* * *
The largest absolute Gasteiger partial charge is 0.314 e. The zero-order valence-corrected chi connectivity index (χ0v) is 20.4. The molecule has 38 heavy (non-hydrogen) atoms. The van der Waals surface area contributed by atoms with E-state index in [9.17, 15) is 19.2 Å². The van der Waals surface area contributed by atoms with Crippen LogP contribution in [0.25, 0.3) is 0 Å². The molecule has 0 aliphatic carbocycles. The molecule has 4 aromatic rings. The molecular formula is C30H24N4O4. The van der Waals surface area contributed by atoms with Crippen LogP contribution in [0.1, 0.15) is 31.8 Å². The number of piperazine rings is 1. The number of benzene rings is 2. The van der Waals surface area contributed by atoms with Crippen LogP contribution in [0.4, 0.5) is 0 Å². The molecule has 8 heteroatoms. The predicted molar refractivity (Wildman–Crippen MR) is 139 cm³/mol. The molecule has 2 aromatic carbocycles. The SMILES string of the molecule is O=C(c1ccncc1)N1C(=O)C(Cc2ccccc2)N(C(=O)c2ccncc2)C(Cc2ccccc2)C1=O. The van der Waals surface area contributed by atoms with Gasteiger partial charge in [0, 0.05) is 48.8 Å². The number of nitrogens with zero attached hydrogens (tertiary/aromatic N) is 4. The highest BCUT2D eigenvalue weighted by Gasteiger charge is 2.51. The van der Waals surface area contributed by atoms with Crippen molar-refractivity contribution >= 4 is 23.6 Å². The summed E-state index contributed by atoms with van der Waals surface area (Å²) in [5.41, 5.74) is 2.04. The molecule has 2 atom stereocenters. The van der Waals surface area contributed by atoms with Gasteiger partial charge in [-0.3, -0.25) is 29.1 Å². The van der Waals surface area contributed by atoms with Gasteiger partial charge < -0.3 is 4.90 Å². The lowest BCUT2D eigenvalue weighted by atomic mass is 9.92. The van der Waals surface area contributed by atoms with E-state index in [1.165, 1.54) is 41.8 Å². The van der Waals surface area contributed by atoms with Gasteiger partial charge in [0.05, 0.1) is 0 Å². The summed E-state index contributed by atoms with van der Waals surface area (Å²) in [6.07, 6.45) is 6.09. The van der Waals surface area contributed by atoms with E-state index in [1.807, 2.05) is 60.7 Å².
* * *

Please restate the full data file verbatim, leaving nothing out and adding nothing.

The largest absolute Gasteiger partial charge is 0.314 e. The zero-order valence-corrected chi connectivity index (χ0v) is 20.4. The molecule has 38 heavy (non-hydrogen) atoms. The van der Waals surface area contributed by atoms with E-state index in [9.17, 15) is 19.2 Å². The van der Waals surface area contributed by atoms with Crippen LogP contribution in [0.25, 0.3) is 0 Å². The molecule has 0 aliphatic carbocycles. The molecule has 4 aromatic rings. The molecular formula is C30H24N4O4. The van der Waals surface area contributed by atoms with Crippen LogP contribution in [0.1, 0.15) is 31.8 Å². The number of piperazine rings is 1. The number of benzene rings is 2. The van der Waals surface area contributed by atoms with Crippen LogP contribution in [0.4, 0.5) is 0 Å². The molecule has 8 heteroatoms. The predicted molar refractivity (Wildman–Crippen MR) is 139 cm³/mol. The molecule has 2 aromatic carbocycles. The SMILES string of the molecule is O=C(c1ccncc1)N1C(=O)C(Cc2ccccc2)N(C(=O)c2ccncc2)C(Cc2ccccc2)C1=O. The van der Waals surface area contributed by atoms with Gasteiger partial charge in [0, 0.05) is 48.8 Å². The number of nitrogens with zero attached hydrogens (tertiary/aromatic N) is 4. The highest BCUT2D eigenvalue weighted by Gasteiger charge is 2.51. The van der Waals surface area contributed by atoms with Crippen molar-refractivity contribution >= 4 is 23.6 Å². The summed E-state index contributed by atoms with van der Waals surface area (Å²) in [5.41, 5.74) is 2.04. The molecule has 2 atom stereocenters. The van der Waals surface area contributed by atoms with Gasteiger partial charge in [-0.3, -0.25) is 29.1 Å². The van der Waals surface area contributed by atoms with Gasteiger partial charge < -0.3 is 4.90 Å². The lowest BCUT2D eigenvalue weighted by atomic mass is 9.92. The van der Waals surface area contributed by atoms with E-state index in [1.165, 1.54) is 41.8 Å². The van der Waals surface area contributed by atoms with Gasteiger partial charge in [0.05, 0.1) is 0 Å². The summed E-state index contributed by atoms with van der Waals surface area (Å²) in [6.07, 6.45) is 6.09. The van der Waals surface area contributed by atoms with E-state index in [1.807, 2.05) is 60.7 Å².